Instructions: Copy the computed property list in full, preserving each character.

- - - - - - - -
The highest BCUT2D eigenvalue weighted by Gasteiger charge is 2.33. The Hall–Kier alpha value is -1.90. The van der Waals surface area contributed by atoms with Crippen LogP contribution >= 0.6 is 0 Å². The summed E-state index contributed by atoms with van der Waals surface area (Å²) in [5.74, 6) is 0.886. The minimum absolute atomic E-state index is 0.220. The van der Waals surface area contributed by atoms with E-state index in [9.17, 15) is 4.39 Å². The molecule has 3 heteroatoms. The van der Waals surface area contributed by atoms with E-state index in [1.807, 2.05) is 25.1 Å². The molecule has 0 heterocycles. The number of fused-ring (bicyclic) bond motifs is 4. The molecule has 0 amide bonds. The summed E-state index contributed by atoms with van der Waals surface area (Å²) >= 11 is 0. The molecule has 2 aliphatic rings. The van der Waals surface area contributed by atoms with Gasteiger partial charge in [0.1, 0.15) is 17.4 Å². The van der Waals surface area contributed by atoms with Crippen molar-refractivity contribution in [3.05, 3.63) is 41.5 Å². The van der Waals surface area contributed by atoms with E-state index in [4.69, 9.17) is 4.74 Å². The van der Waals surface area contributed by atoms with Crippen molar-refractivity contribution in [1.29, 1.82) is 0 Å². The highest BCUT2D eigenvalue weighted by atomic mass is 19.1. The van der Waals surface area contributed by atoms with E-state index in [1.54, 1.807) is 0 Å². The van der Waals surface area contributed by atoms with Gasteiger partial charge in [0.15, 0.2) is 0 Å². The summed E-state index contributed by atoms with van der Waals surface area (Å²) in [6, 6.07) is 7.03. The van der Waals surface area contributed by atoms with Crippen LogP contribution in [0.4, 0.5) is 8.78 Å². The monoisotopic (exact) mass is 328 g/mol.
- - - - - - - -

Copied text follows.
The highest BCUT2D eigenvalue weighted by Gasteiger charge is 2.33. The Hall–Kier alpha value is -1.90. The van der Waals surface area contributed by atoms with Crippen LogP contribution >= 0.6 is 0 Å². The summed E-state index contributed by atoms with van der Waals surface area (Å²) in [5.74, 6) is 0.886. The minimum absolute atomic E-state index is 0.220. The van der Waals surface area contributed by atoms with E-state index in [9.17, 15) is 4.39 Å². The molecule has 3 heteroatoms. The van der Waals surface area contributed by atoms with E-state index in [1.807, 2.05) is 25.1 Å². The molecule has 0 heterocycles. The number of fused-ring (bicyclic) bond motifs is 4. The molecule has 0 amide bonds. The summed E-state index contributed by atoms with van der Waals surface area (Å²) >= 11 is 0. The molecule has 2 aliphatic rings. The van der Waals surface area contributed by atoms with Gasteiger partial charge in [0.1, 0.15) is 17.4 Å². The van der Waals surface area contributed by atoms with Crippen molar-refractivity contribution in [3.05, 3.63) is 41.5 Å². The van der Waals surface area contributed by atoms with E-state index in [4.69, 9.17) is 4.74 Å². The van der Waals surface area contributed by atoms with Crippen molar-refractivity contribution in [1.29, 1.82) is 0 Å². The highest BCUT2D eigenvalue weighted by atomic mass is 19.1. The van der Waals surface area contributed by atoms with E-state index in [1.54, 1.807) is 0 Å². The van der Waals surface area contributed by atoms with Gasteiger partial charge in [0.15, 0.2) is 0 Å². The summed E-state index contributed by atoms with van der Waals surface area (Å²) in [6, 6.07) is 7.03. The van der Waals surface area contributed by atoms with Crippen LogP contribution in [0.4, 0.5) is 8.78 Å². The monoisotopic (exact) mass is 328 g/mol.